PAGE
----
The Wind Waker quickly turns from a valiant seafaring odyssey to one long, drawn-out fetch quest after another. At one point, you’ll need to access one of the two islands required to power up the Master Sword. But, to get there, you need a special item. Time to go find it — but wait: the island that has the item you need is covered in lava, and only the ice arrows can freeze the mountain long enough to enter and claim its prize. And so begins another trek to a different island, etc. etc.
The Wind Waker is filled with an enormous amount of downtime. Every time you want to change the wind’s direction, you’re required to pull out your baton and play a special tune. Same goes for teleporting or taking command of certain characters — there are two dungeons that require persistent use of the latter, and you wonder why there wasn’t just a simple button press that could have sped up the whole process. In fact, you’ll wonder why the GamePad — which lists all of the songs you learn — doesn’t just let you access each one with a quick tap, rather than going through the same, drawn-out motions every single time you want to make something happen.
[singlepic id=16173 w=320 h=240 float=left]If you’re not teleporting around the map, you’re sailing. The new sail helps out a ton, but it still doesn’t change the fact that there are long stretches of absolutely nothing to do or see on the ocean. Each grid on your map features a single, tiny patch of land — and filling in each grid of your map requires you to find a jumping fish and throw bait on it. When you run out of bait — and you will, a lot — you have to find a special store to buy more, which becomes another laborious process of its own.
And now, you’ve made it to the Triforce Quest. You thought you’d blocked it out for good, but now you have to relive the slowest part of the entire game. Nintendo has done you a few favors in making this less of a painful process; originally a three-step process involving finding a special chart, paying to have it translated, then searching for a special chest out in the open ocean, now you’ll only have to do that for three of the eight triforce pieces. The rest are hidden in the dungeons where their original chart would have been found. But all of these require either the same kind of back-and-forth fetch quest slog from before, or they require wading through wave after wave of enemies. This process didn’t add anything to the experience before, and it certainly doesn’t now.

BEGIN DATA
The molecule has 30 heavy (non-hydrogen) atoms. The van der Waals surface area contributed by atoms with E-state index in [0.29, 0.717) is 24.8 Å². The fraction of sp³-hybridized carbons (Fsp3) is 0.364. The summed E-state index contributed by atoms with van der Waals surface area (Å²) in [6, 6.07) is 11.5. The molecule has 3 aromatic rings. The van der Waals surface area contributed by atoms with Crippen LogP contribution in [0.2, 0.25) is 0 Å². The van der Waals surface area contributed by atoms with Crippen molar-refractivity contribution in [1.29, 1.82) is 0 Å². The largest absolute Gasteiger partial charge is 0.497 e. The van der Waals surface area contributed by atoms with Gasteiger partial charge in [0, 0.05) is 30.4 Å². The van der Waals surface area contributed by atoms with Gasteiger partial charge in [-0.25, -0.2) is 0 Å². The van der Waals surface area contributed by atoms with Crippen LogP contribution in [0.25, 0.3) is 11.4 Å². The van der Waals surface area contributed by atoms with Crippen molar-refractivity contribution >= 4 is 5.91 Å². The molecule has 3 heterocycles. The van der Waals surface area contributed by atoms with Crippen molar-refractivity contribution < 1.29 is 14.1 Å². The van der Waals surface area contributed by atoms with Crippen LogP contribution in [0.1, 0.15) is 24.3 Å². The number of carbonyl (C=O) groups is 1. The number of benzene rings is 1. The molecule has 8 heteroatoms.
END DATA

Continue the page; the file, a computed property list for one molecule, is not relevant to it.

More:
Just when you think it couldn’t get worse, something reappears that you forgot about entirely — a sequence near the end that requires you to fight the same four bosses you already defeated earlier in your quest.
And yet, you’ll keep pressing forward. The world and its inhabitants are so effortlessly charming, the tried-and-true Zelda formula is shaken up more than ever before to actually become legitimately surprising at points (even when it can be frustrating to get through), and its story makes some unexpected connections to previous entries in the series. And the ending sequence is as epic as it ever was. It’s still a very enjoyable game, but things that you glossed over ten years ago are no longer forgivable.
[singlepic id=16174 w=320 h=240 float=right]No, The Legend of Zelda: The Wind Waker is not necessarily the game you remember. But Nintendo did what they could to alleviate some of its issues without fundamentally changing the entire structure of the game, and made it look absolutely stunning in the process. If you’re willing to power through some unfortunate pacing, you’ll still get to experience a fantastic and wondrous adventure of epic proportions, upscaled for the modern era.